Sunday, August 7, 2011

ALEC Conference Protested in New Orleans, 1 Arrest

So, ALEC came to town. Anarchists decided it was worth going to, even though their is some group of rich conservatives or businesspeople meeting in our city every week, and ALEC is no worse than other lobbyist activity to us. The difference between lobbying and ALEC that got liberals excited to protest it was that their unions and progressive lobbying groups are not allowed a seat at the table inside ALEC.  They want equal access, naive to the reality of increasing corporate money, and therefore power, that makes the liberals easy to brush aside.

Flier handed out at the ALEC march.

Anarchists came with fliers in hand and flags waving in the air to protest the very existence of politicians and corporations in our world, not to beg for a seat at their table. The protest organizers, almost exclusively out of town liberals and member of the academic and non-profit class, created guidelines only a few days before the march which demanded everyone stay on the sidewalk, not be confrontational, and listen to the "peace marshals" in orange shirts. Things didn't go exactly as the way they planned from afar.

There are several problems with the guidelines the organizers set forth. First of all, New Orleans has a centuries-long tradition of people taking to the streets for jazz funerals, parades, secondlines, and Mardi Gras Indian events. This tradition has been fiercely defended by protest groups from civil rights organizers to the anti-war movement. To ask a New Orleanian to stay on the sidewalk while at a protest is to ask us to give up a freedom we've secured over time. And when you don't use your freedoms, as liberals probably know from bumper stickers, you can easily lose them.

So naturally, we took the streets during the march. Someone even managed to spraypaint a couple circle-As on the front of the Mariott while stunned ALEC delegates stood mere feet away. A smoke bomb was also lit off in the streets as the march wound it's way around the hotel. Unfortunately, the police did make one arrest for the graffiti. Anarchists stood protesting in front of the hotel, where delegates could hear and see us, while the organizers led people in circles around the building, afraid of being told to stop loitering, I guess, passing empty alleyways and hotel loading docks over and over.

And as far as the "peace marshals" go, we aren't living in a peaceful society. Maybe college educated middle class liberals don't experience the violence of this society first hand very often, but the threat of a police officers gun being pointed at your head is very real if one refuses to submit to the unfair rules that keep the rich in power. If they wanted to ensure "peace," maybe they could have asked the NOPD officers in attendance to go put their guns back at the police station, or they could have stopped some Sheriffs from evicting a family who couldn't pay a mortgage to Bank of America. The threat of massive violence is all around us every day; it is the only way this society keeps functioning as it is. How about stopping some of that? Instead of trying to discourage the people who are victims of it to stand up against such threats, threats manufactured into laws by groups like ALEC and enforced by the police and court system, why don't the "peace marshals"confront the on-going institutional violence all around us?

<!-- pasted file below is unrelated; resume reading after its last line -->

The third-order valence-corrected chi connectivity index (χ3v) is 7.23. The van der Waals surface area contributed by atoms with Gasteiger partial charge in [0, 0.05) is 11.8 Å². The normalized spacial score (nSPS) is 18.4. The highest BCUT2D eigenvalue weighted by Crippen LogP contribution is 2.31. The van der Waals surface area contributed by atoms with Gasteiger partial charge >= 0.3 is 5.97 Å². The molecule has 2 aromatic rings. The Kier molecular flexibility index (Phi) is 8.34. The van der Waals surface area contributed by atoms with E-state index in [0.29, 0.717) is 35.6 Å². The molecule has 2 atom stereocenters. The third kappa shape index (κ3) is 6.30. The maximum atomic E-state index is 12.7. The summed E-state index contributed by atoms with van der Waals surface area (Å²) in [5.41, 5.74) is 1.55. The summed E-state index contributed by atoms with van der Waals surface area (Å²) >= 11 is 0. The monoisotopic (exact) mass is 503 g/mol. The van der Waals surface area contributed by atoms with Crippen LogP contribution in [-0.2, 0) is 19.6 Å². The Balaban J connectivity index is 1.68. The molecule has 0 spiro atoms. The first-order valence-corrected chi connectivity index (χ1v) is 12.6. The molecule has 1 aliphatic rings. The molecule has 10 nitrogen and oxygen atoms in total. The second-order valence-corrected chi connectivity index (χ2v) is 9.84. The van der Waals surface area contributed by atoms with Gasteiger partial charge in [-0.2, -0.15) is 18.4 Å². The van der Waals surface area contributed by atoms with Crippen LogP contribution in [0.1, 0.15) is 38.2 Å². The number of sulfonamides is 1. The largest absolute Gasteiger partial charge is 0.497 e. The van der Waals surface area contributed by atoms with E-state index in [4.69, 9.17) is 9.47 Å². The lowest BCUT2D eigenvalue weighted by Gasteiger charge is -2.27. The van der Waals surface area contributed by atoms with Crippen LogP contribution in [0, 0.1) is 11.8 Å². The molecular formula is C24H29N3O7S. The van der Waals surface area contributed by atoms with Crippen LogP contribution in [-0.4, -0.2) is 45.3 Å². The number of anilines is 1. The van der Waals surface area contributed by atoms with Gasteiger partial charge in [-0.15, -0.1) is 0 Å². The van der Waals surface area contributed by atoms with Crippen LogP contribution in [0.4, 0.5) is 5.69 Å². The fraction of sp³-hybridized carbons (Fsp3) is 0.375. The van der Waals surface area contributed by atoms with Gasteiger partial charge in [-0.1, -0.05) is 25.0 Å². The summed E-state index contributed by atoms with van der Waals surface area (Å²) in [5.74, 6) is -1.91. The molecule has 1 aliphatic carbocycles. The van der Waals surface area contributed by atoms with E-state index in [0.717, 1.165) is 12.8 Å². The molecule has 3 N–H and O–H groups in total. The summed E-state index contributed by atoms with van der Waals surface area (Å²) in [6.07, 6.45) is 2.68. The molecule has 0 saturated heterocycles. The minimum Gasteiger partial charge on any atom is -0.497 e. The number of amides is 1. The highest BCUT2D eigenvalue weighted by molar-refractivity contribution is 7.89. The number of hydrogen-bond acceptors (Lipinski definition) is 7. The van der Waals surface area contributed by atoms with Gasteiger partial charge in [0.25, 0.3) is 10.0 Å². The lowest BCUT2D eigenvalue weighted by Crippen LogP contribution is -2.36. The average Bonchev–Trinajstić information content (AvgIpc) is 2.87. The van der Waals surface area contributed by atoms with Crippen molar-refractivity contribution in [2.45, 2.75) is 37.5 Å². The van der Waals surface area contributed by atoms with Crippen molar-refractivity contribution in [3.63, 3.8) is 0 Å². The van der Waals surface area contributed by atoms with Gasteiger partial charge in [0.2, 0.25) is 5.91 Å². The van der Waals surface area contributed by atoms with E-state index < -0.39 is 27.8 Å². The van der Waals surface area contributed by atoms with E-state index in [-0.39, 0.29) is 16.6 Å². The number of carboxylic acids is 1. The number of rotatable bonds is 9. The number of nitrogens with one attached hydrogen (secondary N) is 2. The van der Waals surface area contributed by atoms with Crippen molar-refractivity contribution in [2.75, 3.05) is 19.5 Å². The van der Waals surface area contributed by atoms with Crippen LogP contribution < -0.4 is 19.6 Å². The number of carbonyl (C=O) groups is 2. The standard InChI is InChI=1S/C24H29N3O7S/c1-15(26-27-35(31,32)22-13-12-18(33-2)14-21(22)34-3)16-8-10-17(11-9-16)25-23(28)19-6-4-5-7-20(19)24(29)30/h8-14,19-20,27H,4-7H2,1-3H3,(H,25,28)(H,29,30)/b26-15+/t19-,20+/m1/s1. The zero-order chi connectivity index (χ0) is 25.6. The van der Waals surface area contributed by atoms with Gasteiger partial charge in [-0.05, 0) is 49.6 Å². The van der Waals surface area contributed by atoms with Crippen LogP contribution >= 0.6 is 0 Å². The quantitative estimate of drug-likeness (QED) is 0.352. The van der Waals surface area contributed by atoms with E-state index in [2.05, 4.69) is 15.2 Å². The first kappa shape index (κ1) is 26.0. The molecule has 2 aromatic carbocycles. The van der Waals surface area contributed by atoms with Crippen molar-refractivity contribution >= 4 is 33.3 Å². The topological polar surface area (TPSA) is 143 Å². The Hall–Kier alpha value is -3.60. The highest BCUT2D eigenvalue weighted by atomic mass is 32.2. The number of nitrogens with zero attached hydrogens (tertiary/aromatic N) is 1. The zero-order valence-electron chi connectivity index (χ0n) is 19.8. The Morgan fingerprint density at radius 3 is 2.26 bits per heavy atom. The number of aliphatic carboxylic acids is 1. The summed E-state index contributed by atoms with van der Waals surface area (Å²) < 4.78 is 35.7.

The out of town organizers' fliers even had a map with the wrong locations on it that didn't include the streets the march was going to go down. And, the people handing them out had no idea where the Mariott Hotel even was on the map! They also disrespected a veteran anti-police organizer in the city by calling him "Michael Suber" instead of his name, Malcolm Suber, while introducing him to speak at the rally. Despite their own fumbling around, some of them are blaming anarchists for "ruining" their protest. Ha, they didn't need any help! (And just for the record, in the linked article it says the arrestee has something to do with Nola Anarcha. This is not true, we don't know him, but he was our hero for the day for his brave actions! Yet another excellent example of "journalism" by slimy non-profiteers)

This march gave anarchists the rare chance in our city to feel united and in solidarity on the streets together. The feeling was wonderful, hopeful, and strong. It felt really good. Hopefully we'll see more local anarchists the next time we stand up to those who've stolen so much from us, so we can build those special bonds that come from confronting our oppressors together and create a stronger community of resistance.

This is what violence looks like, peace marshals: men with guns and handcuffs using violence. Spray-painting an anarchy symbol on the Mariott Hotel is not violence. Considering that half their rooms are empty every night while 100 homeless people sleep under the bridge by the over-crowded New Orleans Mission, the with-holding of a safe place to sleep for corporate profit is institutional violence committed daily by the Mariott against the homeless. Not to mention their hosting of ALEC, which writes laws that result in massive waves of violence against people of color, immigrants, women, and the poor. Peace? There is no peace.


  1. is it a requirement these days for cops to be tubby? Talk about throwing one's weight around .

  2. You need to stop criticizing "capitalism" for this. This is state corporatism. In a true capitalist system the police would be privatized and different police companies would be competing with each other in an open market. Corporations are also the product of socialism, not capitalism. They are a creation of the state to subvert the free market. That's why you fake "anarchists" need to stop attacking businesses and capitalism and start attacking the state which is the root of the problem.